Bird flu rates rise again in Indonesia
The Jakarta Post
Indonesia has detected a sharp rise in bird flu cases in July since the country’s last report of an unexpected climb earlier this year, bringing the total number of the cases so far in 2016 to 188.
"The number of bird flu cases has risen in seven consecutive months since January, with the highest number of cases recorded in April, which is quite alarming. It subsequently fell from May to June, only to rise again this month," Agriculture Ministry official Muhammad Azhar said on Friday.
He made the comments when explaining the results of the government's monitoring of bird flu trend in 2016 to the audience at a poultry health and production seminar in Jakarta.
Azhar said as many as 92,014 poultry had died as a result of the bird flu virus in the last seven months. Most of them were ducks and layer poultry, which made up almost 60 percent of the total number. The remainder were quails, free-range village chicken (or ayam kampung) and broilers, he added.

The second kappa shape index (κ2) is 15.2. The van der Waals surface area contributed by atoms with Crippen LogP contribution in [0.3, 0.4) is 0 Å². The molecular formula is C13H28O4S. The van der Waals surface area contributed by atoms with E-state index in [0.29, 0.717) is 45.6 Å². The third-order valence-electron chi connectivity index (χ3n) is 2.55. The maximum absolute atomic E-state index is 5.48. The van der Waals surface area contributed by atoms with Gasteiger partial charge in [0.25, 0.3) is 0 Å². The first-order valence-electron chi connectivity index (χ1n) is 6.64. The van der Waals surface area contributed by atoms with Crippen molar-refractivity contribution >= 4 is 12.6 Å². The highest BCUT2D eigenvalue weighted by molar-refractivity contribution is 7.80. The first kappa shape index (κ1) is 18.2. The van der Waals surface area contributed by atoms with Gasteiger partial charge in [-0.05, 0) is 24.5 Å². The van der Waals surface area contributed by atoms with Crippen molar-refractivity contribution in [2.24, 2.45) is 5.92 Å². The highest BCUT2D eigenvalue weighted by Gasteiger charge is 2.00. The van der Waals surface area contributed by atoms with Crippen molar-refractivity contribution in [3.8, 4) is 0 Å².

Data show that the three provinces with the highest number of the cases are West Java with 65 in total, Lampung with 28 and South Sulawesi with 23 cases.
Azhar said the highest number of poultry deaths nationwide was recorded in March with 48,066 deaths, followed by 15,581 in February.
The following months saw vast improvements, with the number of poultry deaths declining to 9,860 in April and to 558 in June. However, the rates rose by more than tenfold in July, with 6,550 cases recorded, Azhar said.
Azhar noted that the rainy season, which occurred throughout the first few months of the year, might have contributed to the death of the birds, which might have been vulnerable given poor farm conditions and sanitation.
He further said that monitoring by the ministry’s officials had revealed that many farms failed to implement biosecurity measures, a framework in quality maintenance of farm and poultry products developed in collaboration with the United Nation's Food and Agriculture Organization (FAO) more than a decade ago, after the virus was first detected in Indonesia. (ebf)
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